O goody the THomspon Essay and video with the image of Keep Your Polotics of out of MY Video Games and an Ian Bogost video. I love all 3 of these things but I'm sure there will be an annoying group of GB users who will insiesntly bitch about it.

Good luck at your TEDx talk Scoops hopefully it's recorded.

Edited by Budwyzer

Games are fun.

Edited by Milkman

@mrfluke: That's exactly what should happen. People should go to the reviewers and personalities that they enjoy. The point is that these different reviewers should exist. The point of the article is that more diversity is needed.

I've already said what I wanted to say about the Tevis Thompson thing in other places on the site but I'll reiterate. The overall point of the article is a good one but the tone is insufferable, condescending and does nothing but undermine the rest of the piece. If you want people to listen to you, talking down to them is a sure fire to make sure that they do not.

Posted by prettyunsmart

@leonshade: From the wiki:

[Killian] holds a PhD in philosophy, and used to teach it at the University of Illinois in Champaign-Urbana.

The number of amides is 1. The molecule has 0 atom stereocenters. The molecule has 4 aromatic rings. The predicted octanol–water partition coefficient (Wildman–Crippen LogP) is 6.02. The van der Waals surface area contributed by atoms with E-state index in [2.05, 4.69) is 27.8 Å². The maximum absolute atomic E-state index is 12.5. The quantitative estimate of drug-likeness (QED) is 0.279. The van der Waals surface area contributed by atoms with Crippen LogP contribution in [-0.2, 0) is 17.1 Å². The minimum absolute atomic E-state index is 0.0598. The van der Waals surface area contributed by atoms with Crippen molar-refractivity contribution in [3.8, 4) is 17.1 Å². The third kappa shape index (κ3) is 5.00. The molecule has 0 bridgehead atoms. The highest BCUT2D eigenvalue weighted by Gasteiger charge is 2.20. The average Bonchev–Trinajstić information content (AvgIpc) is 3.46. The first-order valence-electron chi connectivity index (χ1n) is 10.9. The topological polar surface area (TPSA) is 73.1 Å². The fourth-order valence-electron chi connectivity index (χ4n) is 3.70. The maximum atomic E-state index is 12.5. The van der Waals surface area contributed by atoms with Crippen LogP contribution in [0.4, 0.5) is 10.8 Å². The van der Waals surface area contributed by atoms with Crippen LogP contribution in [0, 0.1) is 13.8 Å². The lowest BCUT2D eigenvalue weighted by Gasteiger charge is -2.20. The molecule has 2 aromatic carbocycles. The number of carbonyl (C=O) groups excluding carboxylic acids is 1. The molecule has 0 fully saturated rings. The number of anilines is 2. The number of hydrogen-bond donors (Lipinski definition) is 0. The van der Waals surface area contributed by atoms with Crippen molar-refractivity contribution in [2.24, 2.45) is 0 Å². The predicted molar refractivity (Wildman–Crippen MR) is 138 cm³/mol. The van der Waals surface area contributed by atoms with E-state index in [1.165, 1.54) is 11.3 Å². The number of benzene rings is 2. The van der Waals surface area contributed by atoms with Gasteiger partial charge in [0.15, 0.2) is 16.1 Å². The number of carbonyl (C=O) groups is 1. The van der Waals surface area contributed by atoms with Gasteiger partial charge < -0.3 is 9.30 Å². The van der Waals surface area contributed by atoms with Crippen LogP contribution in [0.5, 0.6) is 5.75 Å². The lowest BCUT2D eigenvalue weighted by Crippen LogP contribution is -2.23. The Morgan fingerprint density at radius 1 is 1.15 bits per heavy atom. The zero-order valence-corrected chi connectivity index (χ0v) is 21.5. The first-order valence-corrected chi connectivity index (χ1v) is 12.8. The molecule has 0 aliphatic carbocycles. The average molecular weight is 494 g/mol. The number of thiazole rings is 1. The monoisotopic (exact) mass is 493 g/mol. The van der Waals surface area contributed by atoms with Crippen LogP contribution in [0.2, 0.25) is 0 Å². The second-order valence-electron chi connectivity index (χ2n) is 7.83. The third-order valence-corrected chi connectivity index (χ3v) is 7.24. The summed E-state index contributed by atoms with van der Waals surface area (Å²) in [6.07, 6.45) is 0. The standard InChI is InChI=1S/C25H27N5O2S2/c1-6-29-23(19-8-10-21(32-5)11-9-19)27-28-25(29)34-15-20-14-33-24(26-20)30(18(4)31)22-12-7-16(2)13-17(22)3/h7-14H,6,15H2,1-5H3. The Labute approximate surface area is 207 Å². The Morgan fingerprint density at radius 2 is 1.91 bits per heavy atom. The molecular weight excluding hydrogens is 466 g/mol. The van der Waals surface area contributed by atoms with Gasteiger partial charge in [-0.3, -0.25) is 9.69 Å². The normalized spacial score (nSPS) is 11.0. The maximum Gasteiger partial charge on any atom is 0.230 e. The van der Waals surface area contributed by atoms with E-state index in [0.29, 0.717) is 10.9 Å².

So, philosophy, I would assume.

Edited by Ax23000

@joshwent: I tend to agree with your first point about Tevis' rant. I read it up to the point where he stated "You have to wonder if some reviewers know any women." then decided I could no longer take anything he had to say seriously. Sure his intentions of taking a look at how we critique things (and getting more types of people involved with criticism) may be the right idea, but in my opinion he is going about it in the most wrong way he can.

To be fair, there's context to that statement (I know, I know...context doesn't exist on the internet). He's talking about all the reviewers who lauded Elizabeth as being a fully-formed character, when in fact for most of the game she is just a device serving the plot. I actually think this is a pretty valid point.

I agree his use of hyperbole doesn't do his arguments many favors. I actually stopped reading the first time well before this point because of just how angry he sounds. However, I found that I kept thinking about some of the points I'd read and came back to it with a more level head and realized that I'd let my knee jerk reaction cloud the actual points he was making.

Do I agree with most of it? No, honestly I don't, but I do think it merits consideration and discussion.

Edited by Deathpooky